Eulogy by His Eminence Archbishop Elpidophoros of America
For Paul Melis
Kimisis tis Theotokou Greek Orthodox Church
Brooklyn, New York
July 26, 2022
Beloved Children, Nicholas and Marianna,
Dear Family and Friends of Paul Melis,
Beloved Community of Kimisis tis Theotokou,
The sudden passing of Paul Melis, a loving, caring, and philanthropic pillar of his family, this wonderful parish, and the Omogeneia, strikes at the very heart of all of us. He was a son of this Parish, who attended this Parochial School. When I heard of his passing, I made certain that I would be able to come today and pay my respects, and to offer a few words that I pray will be of comfort.
A eulogy is a form of blessing – εὐλογία – a way of remembering the goodness and beauty of a life well-lived. Paul’s life was a living eulogy – a blessing to everyone he encountered. When such good people pass suddenly, and seemingly before their time, it always raises doubts and questions in our minds. We often see – especially in world affairs, people who act wickedly and live for many years. It does not seem fair that those whom we love and are doing good in the world should pass so soon. And yet, as we read last night at the Great Vespers for Saint Paraskevi, whose Feastday is today:
But the souls of the righteous are in the hand of God, …. In the sight of the unwise they seemed to die … but they are in peace. … their hope is full of immortality. And they shall be greatly rewarded: for God proved them, and found them worthy for Himself.*
I pray that you can take some comfort from these prophetic words of the Great King Solomon. I know that you are suffering – suffering the pain of loss – the absence that stings your hearts. Truly, it could not be otherwise. When such a person as Paul leaves this world, the imprint of his life upon yours is as vast as it is deep.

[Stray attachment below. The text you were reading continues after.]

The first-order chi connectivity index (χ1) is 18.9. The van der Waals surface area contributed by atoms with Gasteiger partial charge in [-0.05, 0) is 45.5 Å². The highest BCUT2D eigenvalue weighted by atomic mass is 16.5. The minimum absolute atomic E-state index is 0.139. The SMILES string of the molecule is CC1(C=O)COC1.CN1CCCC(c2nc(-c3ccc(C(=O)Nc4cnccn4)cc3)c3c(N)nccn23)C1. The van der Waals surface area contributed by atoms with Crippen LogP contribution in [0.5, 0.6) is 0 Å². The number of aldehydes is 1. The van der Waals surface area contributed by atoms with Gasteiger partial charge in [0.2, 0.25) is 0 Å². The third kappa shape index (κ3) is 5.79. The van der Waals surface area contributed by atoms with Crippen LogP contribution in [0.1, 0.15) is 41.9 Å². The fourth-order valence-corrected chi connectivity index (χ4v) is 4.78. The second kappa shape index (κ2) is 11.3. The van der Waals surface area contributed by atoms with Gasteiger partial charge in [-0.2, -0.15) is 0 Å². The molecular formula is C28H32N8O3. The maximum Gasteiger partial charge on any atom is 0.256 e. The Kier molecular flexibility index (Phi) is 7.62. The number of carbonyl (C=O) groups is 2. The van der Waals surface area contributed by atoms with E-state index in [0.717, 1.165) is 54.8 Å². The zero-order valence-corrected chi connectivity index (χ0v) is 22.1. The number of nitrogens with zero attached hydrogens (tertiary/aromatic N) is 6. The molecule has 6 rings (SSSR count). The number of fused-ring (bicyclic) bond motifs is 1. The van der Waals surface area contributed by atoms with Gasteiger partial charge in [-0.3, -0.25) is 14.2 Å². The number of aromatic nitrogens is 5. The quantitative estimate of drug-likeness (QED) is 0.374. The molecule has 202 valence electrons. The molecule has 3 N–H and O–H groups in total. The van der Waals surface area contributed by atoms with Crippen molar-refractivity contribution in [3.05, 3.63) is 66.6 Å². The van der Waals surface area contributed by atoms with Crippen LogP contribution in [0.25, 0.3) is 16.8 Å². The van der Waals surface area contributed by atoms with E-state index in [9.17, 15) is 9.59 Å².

But he is at peace, resting in the eternal heart of God and waiting there for all of you. His passing reminds us of the inevitability of our mortality, yet it also reminds us of the lasting value of the good that we can do while upon this earth.
One of the enduring contributions that Paul made is just across the Brooklyn Bridge, in Lower Manhattan – the Saint Nicholas Greek Orthodox Church and National Shrine. With his partner, John Vasilantonakis, their company donated all of the cement needs for the Shrine, a major contribution to the success of this national endeavor that is now blossoming at Ground Zero.
As I said when I commenced my remarks, John was a pillar of this community of Kimisis tis Theotokou.
But he has established himself as a pillar of the Saint Nicholas National Shrine as well. I hope that all of you remember this, and think of him when you visit the Shrine.
Moreover, he is now a true στῦλος ἐν τῷ ναῷ τοῦ Θεοῦ, a pillar in the Temple of God, as it says in the Book of Revelation (3:12):
I will make the victor a pillar in the temple of My God, fixed and immovable, one upon which I will inscribe the Name of My God, and My own new Name, and the Name of the City of My God – the New Jerusalem, which will descend from My God out of Heaven. †
Therefore, let us remember Paul as a victor, as one who overcame much in life, and, as the Apostle says, overcomes even in death:
Through all these things we are more than conquerors through Him Who loved us. ‡
May the Lord grant unto all of you his ineffable consolation and comfort for your hearts and souls, and may He grant the servant of God, Paul, eternal rest in the Land of the Living, the Bosom of Abraham, and the Dwellings of the Righteous.
May his memory be eternal.
Αἰωνία ἡ μνήμη αὐτοῦ.